Saturday, November 17, 2012

THE POSTMAN ALWAYS RINGS TWICE: Blu-ray (MGM 1946) Warner Home Video

Lana Turner reinvented her on screen image as that of deliciously devious femme fatale in Tay Garnett’s The Postman Always Rings Twice (1946); a malignant melodrama. Turner, who had spent most of her young life as a blonde bombshell – more the star than the actress - and whose private life was faster and more loose than any of the fresh-faced debutante she had played on the big screen, became the sexually charged vixen of James M. Cain’s novel under Garnett’s skilled direction. It was a pivotal moment in Turner’s career; one that would continue to increasingly draw on a parallel between her ‘on screen’ and private lives.  
The film also starred John Garfield, a formidable talent whom Turner decidedly did not take a shine to on the set. Despite her penchant for falling in love with most – if not all of – her leading men, the rapport between Turner and Garfield remained decidedly frosty behind the scenes; a complete disconnect from the smoldering sexuality they managed to communicate together on the big screen. For Garfield, The Postman Always Rings Twice was something of a penultimate achievement. For although he would round out the decade in some very high profile movies, his roles became increasingly smaller by comparison; his status as a leading man all but dismantled by the communist ‘red scare’ that labeled him a sympathizer; the stress of which directly contributed to his premature and fatal heart attack in 1952 at the age of 39.  
The Postman Always Rings Twice is really much more of a fatalist melodrama than it is a legitimate film noir; Sidney Wagner’s plush cinematography remaining true to MGM’s bright and breezy, well lit and meticulously detailed set design. The tale is one of shadowy characters with spurious ambitions set against the backdrop of ‘Twin Oaks’ - a sunny Californian eatery. Turner plays Cora Smith, a young woman who married a much older man, Nick (Cecil Kellaway) for whose security she initially hoped would bring her all the good fortune and riches she believed she deserves. Only Nick is a realist, contented to be just what he is – the slightly bumbling proprietor of a roadside diner that caters to the passing trade along an isolated stretch of the Santa Monica highway. That doesn’t sit well with Cora however. It never has. Her ambition knows no limit.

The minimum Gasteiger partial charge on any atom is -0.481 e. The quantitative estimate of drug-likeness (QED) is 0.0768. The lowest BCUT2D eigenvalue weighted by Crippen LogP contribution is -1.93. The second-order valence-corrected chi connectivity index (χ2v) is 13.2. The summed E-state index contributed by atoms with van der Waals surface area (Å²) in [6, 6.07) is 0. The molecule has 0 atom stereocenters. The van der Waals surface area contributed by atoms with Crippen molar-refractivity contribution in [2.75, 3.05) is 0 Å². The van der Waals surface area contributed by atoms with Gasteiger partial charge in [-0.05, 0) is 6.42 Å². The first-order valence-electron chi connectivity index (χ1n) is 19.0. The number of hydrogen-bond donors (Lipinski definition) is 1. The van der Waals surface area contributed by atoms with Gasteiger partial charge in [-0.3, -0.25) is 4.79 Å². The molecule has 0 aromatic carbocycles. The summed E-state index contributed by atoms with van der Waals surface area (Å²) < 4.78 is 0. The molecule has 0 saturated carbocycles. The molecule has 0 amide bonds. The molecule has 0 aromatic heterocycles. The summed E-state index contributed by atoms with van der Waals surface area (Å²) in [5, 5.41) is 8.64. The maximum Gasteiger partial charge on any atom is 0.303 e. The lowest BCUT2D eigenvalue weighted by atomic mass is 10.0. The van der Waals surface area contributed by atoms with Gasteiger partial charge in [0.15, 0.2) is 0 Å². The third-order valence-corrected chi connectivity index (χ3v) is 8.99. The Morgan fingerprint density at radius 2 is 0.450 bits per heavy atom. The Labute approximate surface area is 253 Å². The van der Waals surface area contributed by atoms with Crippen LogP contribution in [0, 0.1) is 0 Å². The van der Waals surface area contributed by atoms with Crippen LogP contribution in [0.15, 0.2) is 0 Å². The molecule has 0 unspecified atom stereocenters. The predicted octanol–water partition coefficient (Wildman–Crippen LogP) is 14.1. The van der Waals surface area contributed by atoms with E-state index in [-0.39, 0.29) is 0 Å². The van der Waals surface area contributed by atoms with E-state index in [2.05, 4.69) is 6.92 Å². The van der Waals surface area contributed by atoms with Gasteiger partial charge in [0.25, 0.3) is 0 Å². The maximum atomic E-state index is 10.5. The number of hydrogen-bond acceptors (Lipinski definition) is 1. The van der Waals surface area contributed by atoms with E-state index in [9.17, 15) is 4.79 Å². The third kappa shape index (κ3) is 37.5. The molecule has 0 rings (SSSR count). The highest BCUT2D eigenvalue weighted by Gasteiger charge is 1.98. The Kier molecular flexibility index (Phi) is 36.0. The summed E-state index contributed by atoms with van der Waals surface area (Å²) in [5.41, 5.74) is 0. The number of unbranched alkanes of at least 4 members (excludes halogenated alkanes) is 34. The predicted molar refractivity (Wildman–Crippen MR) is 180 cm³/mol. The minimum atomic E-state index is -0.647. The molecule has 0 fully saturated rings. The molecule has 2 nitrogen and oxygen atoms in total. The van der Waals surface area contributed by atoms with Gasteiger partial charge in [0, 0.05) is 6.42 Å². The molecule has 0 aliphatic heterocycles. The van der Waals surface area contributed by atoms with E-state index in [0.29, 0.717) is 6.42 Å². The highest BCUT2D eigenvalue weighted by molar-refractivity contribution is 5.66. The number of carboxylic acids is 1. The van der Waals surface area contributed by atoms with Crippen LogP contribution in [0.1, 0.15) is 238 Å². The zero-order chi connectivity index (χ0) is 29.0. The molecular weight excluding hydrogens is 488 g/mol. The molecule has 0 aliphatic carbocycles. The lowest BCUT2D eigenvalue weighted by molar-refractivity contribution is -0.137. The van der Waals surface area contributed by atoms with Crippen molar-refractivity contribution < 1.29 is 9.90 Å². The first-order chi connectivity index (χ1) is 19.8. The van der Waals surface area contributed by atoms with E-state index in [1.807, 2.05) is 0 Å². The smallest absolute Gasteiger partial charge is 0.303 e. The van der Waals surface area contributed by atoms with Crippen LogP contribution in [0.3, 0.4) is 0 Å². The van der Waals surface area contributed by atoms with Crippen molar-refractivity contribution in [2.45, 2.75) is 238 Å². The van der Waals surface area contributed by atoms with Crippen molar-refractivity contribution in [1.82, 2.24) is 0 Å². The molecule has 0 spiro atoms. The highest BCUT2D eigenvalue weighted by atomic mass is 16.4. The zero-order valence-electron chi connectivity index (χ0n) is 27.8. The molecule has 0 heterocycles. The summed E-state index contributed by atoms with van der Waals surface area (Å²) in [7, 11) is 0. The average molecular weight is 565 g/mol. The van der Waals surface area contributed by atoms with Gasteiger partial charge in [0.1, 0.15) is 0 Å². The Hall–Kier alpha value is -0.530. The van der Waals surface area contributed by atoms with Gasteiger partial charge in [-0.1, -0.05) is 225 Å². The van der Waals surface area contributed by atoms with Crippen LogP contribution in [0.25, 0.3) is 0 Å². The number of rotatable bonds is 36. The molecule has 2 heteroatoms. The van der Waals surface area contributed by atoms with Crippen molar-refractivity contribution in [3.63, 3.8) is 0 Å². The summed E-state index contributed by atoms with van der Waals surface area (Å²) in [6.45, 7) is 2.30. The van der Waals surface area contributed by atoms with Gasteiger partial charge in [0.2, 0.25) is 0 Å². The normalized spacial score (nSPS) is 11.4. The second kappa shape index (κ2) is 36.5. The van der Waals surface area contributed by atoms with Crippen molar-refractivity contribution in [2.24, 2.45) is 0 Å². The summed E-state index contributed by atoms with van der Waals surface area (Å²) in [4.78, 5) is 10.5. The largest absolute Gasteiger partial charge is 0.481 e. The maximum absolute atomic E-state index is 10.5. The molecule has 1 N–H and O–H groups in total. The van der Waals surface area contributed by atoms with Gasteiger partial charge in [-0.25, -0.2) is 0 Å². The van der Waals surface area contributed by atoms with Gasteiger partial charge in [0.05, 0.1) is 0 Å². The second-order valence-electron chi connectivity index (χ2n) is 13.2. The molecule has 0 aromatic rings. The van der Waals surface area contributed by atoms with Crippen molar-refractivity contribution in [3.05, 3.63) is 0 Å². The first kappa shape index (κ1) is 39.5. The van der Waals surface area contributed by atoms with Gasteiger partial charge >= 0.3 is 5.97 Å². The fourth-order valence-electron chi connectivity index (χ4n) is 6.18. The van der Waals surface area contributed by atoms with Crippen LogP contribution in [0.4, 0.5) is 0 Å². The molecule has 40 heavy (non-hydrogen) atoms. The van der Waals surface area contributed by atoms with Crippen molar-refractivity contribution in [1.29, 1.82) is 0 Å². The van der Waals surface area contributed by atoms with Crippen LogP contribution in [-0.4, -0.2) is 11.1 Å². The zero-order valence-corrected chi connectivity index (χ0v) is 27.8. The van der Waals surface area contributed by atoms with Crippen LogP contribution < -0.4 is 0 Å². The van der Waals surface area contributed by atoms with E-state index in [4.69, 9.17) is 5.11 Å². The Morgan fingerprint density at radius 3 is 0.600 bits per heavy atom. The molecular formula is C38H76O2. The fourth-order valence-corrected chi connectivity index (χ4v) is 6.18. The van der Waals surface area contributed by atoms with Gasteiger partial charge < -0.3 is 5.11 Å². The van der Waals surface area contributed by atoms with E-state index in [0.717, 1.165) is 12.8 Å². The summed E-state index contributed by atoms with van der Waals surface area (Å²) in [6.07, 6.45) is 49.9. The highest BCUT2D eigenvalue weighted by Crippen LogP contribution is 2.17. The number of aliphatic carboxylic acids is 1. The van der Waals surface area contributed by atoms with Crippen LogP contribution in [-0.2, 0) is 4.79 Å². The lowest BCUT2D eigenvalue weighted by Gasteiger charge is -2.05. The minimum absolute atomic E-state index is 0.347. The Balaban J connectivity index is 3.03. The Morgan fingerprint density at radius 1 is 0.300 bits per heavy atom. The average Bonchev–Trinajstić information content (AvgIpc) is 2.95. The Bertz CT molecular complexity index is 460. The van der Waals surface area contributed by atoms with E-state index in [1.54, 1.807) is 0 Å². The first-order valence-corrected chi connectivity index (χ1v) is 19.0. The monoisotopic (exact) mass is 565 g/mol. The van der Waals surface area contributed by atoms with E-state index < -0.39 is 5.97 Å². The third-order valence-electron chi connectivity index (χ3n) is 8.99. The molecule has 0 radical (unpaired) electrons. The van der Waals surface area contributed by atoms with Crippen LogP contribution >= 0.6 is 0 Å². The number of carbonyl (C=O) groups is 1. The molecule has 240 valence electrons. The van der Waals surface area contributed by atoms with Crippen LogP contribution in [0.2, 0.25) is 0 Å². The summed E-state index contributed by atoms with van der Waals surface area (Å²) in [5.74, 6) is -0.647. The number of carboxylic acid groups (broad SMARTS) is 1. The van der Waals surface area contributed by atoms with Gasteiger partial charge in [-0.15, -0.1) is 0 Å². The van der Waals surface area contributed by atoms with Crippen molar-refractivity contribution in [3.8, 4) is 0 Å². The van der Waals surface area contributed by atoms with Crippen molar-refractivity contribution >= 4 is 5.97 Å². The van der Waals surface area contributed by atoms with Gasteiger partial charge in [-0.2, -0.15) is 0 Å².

Thus, when grifter Frank Chambers (John Garfield) happens upon Twin Oaks, having hitched a ride with District Attorney Kyle Sackett (Leon Ames), Cora is drawn to him. You see, Frank is from the wrong side of the tracks too. Cora and Frank immediately eye one another as a couple of bad eggs from the hard knock school of life. But Cora initially resists this attraction to Frank; determined not to slip back into the mire of struggle and strife from whence she pulled herself out of by marrying Nick. Frank, however, knows a bad girl when he sees one and elects to hold Cora to that low standard at every chance he gets. Her frosty reception doesn’t fool him for a minute, although she does threaten to wreck his chances of keeping the job Nick has offered him – that of a hapless hash slinger and gas pump jockey at Twin Oaks.
Frank toys with the couple like a feral cat, titillating Cora’s undeniable but suppressed sexual desire for him while illustrating for her that he can get Nick to comply with just about any suggestion he makes. Cora has been after a new neon sign for the eatery, but it’s Frank who convinces Nick to invest the money after an unexpected storm damages the old wooden plaque that used to hang by the side of the highway. Cora is amused, though hardly impressed with Frank’s manipulation of her husband. She chides Nick for being so damn complacent and congenial, but quickly apologizes – realizing that he will never change.
A few moonlight swims later and Cora is Frank’s girl; thriving off the illicit passion she has been starving from in her marriage to Nick. Although Nick probably suspects something is afoot, he refuses to concede that his wife has become involved with the man he sincerely took under his wing as the son he never had. Cora confides to Frank that she is tired of living this way and that her greatest ambition is to be her own boss and run things her way. Frank suggests that they run away together – a move attempted while Nick is out on business. But each quickly realizes that without Nick’s money to sustain them they are merely two shiftless drifters worse off than they are now. Returning to Twin Oaks, Cora and Frank plot to murder Nick and make it all look like an accident. Their first attempt is a feeble one at best, rigging the bathtub for electrocution. Nick is shocked in the incident, but survives and is taken to hospital; his injuries hardly life threatening.